RALEIGH – The State Highway Patrol and NCDOT are once again teaming up in its annual Spring Litter Sweep campaign. Beginning April 16 through April 30, troopers across the state will be attentively looking for those violators who choose to carelessly throw and scatter litter, as well as, those who fail to properly secure their loads. The overall goal of the campaign is to reduce the amount of litter in our state.
Each day across the U.S. and North Carolina, thousands of cigarette butts, soda cans, coffee cups, beer bottles, plastic bags, and gum wrappers are intentionally thrown out a vehicle’s window. More importantly, unsecured loads result in debris such as lumber, mattresses, limbs and furniture being scattered onto highways. Not only is this an eyesore but it can also be a danger to the motoring public.
The Cost of Litter
Last year, United States taxpayers spent nearly $11 billion cleaning up litter across the U.S., ten times more than the cost of trash disposal.
In 2015, the North Carolina Department of Transportation spent more than $15 million to remove approximately 7.5 million pounds of roadside litter.
The estimated cost of litter pickup is 30 cents per piece of litter.
One mile of highway contains approximately 16,000 pieces of litter.
Thousands of accidents across the United States are litter-related, causing insurance rates to rise.
$90 million worth of cans, bottles and newspapers in a landfill would be valued at $300 million if those items were recycled.
Litter reduces property values.
Tourism declines when vistas are spoiled by litter.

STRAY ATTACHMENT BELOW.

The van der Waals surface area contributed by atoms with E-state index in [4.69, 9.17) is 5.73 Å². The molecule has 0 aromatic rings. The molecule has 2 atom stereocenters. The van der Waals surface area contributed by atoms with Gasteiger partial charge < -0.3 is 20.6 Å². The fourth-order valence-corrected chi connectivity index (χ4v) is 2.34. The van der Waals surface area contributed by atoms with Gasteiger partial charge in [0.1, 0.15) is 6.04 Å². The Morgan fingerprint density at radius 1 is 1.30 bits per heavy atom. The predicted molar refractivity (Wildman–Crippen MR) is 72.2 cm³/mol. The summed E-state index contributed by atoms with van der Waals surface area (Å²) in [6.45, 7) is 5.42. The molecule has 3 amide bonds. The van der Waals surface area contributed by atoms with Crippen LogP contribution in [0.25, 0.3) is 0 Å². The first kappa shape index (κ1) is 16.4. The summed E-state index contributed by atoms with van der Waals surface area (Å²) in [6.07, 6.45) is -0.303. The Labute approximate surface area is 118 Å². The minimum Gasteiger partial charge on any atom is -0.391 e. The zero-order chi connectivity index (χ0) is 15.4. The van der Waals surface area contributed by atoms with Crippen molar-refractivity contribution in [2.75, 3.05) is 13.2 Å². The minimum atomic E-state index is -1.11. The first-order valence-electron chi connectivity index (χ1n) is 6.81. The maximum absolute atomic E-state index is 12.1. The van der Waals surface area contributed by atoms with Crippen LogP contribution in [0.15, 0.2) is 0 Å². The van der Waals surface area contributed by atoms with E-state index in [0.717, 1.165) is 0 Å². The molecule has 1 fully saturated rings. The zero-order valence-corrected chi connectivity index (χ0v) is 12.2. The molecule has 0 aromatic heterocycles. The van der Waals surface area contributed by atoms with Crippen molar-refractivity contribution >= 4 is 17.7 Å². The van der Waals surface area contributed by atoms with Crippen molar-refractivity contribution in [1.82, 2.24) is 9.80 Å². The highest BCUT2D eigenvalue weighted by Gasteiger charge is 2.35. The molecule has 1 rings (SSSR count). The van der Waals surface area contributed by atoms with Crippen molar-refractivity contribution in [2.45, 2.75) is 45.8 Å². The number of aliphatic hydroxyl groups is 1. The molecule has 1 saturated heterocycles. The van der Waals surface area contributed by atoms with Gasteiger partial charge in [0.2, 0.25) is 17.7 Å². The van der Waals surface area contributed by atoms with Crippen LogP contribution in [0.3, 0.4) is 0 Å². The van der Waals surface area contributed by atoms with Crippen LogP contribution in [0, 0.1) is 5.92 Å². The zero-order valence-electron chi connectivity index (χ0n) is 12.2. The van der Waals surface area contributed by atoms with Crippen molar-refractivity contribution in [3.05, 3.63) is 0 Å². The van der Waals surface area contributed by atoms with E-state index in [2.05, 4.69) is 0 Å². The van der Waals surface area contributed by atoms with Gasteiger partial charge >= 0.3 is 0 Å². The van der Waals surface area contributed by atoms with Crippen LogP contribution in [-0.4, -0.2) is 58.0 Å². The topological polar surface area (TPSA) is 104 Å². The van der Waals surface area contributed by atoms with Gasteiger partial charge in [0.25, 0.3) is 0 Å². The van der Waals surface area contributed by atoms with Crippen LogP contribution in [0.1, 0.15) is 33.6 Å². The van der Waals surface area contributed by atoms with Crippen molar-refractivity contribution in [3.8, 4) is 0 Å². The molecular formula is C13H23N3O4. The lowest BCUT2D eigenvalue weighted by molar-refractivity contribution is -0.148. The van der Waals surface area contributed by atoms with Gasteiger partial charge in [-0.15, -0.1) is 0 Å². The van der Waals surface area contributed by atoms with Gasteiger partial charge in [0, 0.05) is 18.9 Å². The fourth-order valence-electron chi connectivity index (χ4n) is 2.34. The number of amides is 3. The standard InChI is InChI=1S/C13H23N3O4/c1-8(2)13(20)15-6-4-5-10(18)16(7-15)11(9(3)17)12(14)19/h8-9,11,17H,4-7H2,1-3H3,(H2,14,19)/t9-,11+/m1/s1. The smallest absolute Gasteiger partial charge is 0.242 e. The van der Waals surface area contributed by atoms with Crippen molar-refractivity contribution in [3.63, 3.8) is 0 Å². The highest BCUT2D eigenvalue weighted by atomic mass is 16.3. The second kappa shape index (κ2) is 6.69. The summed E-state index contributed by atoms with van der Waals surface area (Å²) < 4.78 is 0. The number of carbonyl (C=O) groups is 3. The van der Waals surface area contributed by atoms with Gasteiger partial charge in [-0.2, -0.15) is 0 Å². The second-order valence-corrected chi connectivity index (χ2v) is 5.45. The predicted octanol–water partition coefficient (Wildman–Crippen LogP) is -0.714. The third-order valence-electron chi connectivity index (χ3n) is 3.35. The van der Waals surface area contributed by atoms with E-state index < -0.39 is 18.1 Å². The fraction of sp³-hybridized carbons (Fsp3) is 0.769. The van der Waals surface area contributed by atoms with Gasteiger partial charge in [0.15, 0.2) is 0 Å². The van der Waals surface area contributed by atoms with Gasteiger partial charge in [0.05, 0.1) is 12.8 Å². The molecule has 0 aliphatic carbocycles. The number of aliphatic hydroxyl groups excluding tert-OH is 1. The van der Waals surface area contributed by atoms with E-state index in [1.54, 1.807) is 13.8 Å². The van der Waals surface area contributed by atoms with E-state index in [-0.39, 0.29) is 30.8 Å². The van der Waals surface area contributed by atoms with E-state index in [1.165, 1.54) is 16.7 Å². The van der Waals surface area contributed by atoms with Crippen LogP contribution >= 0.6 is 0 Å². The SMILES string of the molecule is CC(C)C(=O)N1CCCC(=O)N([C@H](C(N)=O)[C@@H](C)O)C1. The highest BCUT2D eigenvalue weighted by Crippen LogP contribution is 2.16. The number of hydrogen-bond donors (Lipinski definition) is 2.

Biggest problem is unsecured loads in the back of trucks. At high speeds, even large items can fly out and hurt or startle other drivers.
Pickup truck bed covers not only secure loads, they also improve fuel economy and keep loads dry, clean and safe.
Motorists may dial *HP on a cellular phone to report unsecured loads.
Tobacco products make up more than one third of existing litter.
A discarded cigarette butt takes 12 years to break down and leaks cadmium, lead and arsenic into soil and waterways.
Cigarette butts can poison children or animals who may find and eat them.
Cigarette butts that accumulate outside of buildings, on parking lots or streets can be washed through storm drains to streams, rivers, and beaches.
Lit cigarettes thrown from car windows can cause forest fires.
Heavily littered neighborhoods experience more vandalism and other crimes.
Litter sends a signal to criminals that residents don’t care about what happens in their neighborhood and makes the area more vulnerable.
People feel safer in a clean neighborhood vs. a littered one.
Littered places attract more litter.
Clean streets and a clean neighborhood send a signal that people care about where they live and work, and indicates they don’t have any tolerance for disobedience or criminal activity. When someone litters, others think it is ok and soon more litter accumulates. Before you know it, you or your community is covered in trash.
60% of deliberate littering is done by pedestrians and 40% is done by motorists.
Plastic bags can last up to 1,000 years in a landfill and a glass bottle can be around for a million years.
What to do
Never let trash escape from your car. Keep it contained in a bag inside of your vehicle.
Secure loads and remove any loose trash in a truck’s pickup bed.
Never throw a cigarette butt on the ground.
Use cloth bags when shopping.
Keep your vehicle in working order to prevent break-downs and loss of car parts.
Check tires regularly to prevent blow-outs.
Don’t throw apple cores, banana peels or other food parts out the window. Animals are attracted to the scent and can cause accidents when crossing the road.
Pick up litter in your neighborhood.
How to Report a Litterbug
Use the Swat-A-Litterbug form on the Dept. of Transportation’s website.
Call *HP to notify the State Highway Patrol if you see someone littering.
Available is an infographic on how long it takes bottles, cigarette butts, etc. to decompose and can be located at the following ftp site: ftp://ftp.doc.state.nc.us/Litter_Free_NC/LitterFreeNCinfographic-v2d.pdf. Please feel free to use.
For more information, please contact Lt. Jeff Gordon at (919) 733-5027 or email at Jeff.Gordon@ncdps.gov.